Kauri dieback in the Waitakeres - Expert reaction
10 August 2017 - Auckland Council
yesterday released a report
stating that infection rates of kauri with dieback disease in the Waitakere Ranges Regional Park have more than doubled
in the last five years.
The report shows that the number of kauri within the park has risen from 7.9% in 2011 (with a further 2.7% possibly
infected) to 19.0% infected in 2016 (with a further 4.7% possibly infected).
This suggests the kauri protection zones as they are currently operated haven't slowed the spread of the disease, and
some are calling for the park to be closed to the public to prevent further spread.
The SMC asked experts to comment on the report. Feel free to use these comments in your reporting.
Dr Cate Macinnis-Ng, plant ecologist, University of Auckland, comments:
"This report is very distressing to read. The Waitakere Ranges are a national treasure yet they have the worst
concentration of kauri dieback in the country. There has clearly been a substantial increase in the numbers of infected
kauri over the last five years and this tells us the current measures to protect kauri are not effective.
"Kauri dieback is spread when the microscopic pathogen that causes the infection is spread in soil. The high
concentration of infected trees close to tracks compared to lower rates in less accessible parts of the regional park
indicates that human activities are the most likely factor spreading infected soil.
"There are two issues that need to be addressed here. First, it is vital that people entering the park scrub their boots
and other equipment to remove soil before and after entering areas with kauri in them. This is particularly important at
this time of year when the tracks are thick with sticky mud. Usage rates of cleaning stations are quite low on some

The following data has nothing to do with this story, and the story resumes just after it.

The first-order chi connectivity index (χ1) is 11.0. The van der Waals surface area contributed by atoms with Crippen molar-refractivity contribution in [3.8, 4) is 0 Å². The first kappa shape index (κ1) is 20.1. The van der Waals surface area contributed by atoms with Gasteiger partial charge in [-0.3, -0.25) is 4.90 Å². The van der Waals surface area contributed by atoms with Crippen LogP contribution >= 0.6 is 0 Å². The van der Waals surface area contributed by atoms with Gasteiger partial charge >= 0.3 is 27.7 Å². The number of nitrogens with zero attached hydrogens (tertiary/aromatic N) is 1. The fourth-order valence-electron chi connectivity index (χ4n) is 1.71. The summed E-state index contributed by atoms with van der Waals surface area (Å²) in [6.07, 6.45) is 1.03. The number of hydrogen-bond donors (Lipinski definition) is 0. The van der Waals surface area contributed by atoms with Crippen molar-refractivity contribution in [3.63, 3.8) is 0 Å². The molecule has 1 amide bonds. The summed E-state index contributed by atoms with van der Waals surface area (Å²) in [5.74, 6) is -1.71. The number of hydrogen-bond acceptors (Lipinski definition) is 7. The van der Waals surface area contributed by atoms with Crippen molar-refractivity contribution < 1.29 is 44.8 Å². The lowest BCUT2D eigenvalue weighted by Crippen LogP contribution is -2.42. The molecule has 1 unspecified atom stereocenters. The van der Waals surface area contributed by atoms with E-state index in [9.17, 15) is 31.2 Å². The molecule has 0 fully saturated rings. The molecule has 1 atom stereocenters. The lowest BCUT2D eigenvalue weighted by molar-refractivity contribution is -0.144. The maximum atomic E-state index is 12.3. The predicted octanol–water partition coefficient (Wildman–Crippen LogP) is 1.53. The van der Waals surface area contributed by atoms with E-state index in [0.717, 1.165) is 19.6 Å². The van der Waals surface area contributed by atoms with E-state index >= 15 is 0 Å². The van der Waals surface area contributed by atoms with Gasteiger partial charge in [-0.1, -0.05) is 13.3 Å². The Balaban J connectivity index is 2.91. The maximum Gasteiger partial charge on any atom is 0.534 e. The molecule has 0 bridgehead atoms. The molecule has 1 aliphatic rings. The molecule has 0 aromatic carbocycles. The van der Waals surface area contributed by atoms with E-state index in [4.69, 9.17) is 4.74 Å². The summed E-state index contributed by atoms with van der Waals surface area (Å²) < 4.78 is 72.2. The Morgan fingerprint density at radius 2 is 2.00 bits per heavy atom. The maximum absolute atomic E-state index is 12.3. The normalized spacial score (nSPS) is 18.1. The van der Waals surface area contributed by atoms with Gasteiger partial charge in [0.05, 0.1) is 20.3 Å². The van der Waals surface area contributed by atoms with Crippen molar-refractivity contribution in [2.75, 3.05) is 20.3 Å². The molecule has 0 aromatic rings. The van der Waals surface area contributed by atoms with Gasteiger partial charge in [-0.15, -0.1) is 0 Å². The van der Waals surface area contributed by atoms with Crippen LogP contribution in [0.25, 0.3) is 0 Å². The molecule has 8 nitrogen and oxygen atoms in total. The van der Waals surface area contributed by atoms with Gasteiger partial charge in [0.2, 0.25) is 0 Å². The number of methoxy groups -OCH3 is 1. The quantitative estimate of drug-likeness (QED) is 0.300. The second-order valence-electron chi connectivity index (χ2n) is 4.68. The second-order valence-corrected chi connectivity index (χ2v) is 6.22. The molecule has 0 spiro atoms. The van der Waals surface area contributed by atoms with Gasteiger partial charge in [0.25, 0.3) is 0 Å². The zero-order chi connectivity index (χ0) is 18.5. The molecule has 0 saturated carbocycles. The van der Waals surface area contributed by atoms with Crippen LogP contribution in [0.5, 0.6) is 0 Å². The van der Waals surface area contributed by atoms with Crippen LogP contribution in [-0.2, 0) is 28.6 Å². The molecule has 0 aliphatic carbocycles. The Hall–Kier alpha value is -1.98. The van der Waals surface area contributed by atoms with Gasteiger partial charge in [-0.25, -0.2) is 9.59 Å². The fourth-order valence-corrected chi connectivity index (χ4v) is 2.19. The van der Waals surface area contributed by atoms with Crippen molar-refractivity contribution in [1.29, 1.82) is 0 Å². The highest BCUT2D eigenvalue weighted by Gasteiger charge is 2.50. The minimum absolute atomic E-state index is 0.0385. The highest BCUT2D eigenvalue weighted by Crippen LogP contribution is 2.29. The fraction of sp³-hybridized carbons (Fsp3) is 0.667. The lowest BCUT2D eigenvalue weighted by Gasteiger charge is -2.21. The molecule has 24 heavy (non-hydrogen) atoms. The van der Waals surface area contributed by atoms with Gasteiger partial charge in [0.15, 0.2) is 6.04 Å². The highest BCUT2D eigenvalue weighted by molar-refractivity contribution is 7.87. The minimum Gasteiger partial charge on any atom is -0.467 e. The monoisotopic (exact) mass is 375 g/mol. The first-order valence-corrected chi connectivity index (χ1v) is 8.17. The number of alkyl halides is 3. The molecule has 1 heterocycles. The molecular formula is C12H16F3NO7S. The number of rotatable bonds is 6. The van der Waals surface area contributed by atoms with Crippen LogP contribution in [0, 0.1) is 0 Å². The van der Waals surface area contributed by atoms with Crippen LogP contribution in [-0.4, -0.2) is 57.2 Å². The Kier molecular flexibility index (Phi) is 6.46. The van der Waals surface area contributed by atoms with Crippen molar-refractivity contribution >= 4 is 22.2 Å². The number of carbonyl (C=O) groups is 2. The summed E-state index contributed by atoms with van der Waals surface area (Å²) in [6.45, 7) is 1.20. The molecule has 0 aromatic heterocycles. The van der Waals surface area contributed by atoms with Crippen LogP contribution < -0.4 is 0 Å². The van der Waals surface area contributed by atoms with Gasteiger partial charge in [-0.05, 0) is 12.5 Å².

tracks. We all need to take responsibility for cleaning.
"The second issue has to do with the design of the cleaning stations. The report indicates that some of the cleaning
stations are not fit for purpose. Contaminated soil isn't properly removed from the track. The new cleaning station at
Tane Mahuta is designed in such a way that it is impossible to enter the track without going through the easy to use and
highly effective cleaning system. We need more robust cleaning stations like these on all tracks.
"If these two measures are not implemented quickly, we will lose more trees to this horrible disease, so we need to
start thinking about other approaches to protect the forest. Mana whenua have been advocating for a rahui (exclusion
zone) for some time. By keeping people out of an area, there is potential to decrease the spread of the kauri dieback,
buying time to find treatments and breed resistant trees.
"Enforcing an exclusion zone would be challenging in an area so close to a large city but they are used elsewhere in the
world to conserve special areas. For instance, the NSW National Parks and Wildlife Service has 'wilderness areas' that
are pristine environments or contain sites of cultural significance to Aboriginal people. These areas have restricted
access but are often in remote places.
"There is never going to be a quick-fix for kauri dieback. The report doesn't mention the size or age of trees that are
dying but without doubt, some of the trees will be centuries old. Even if we found a cure tomorrow (highly unlikely),
these trees will not be replaced in our life time, our children's lifetime or even our grandchildren's lifetime.
Auckland Botanic Gardens, Auckland Council and MPI are to be commended for this important research, but we need to be
working faster and smarter on this. We need more money for fundamental research and to find treatments.
"Until that happens, people need to clean, clean, clean and stick to the tracks."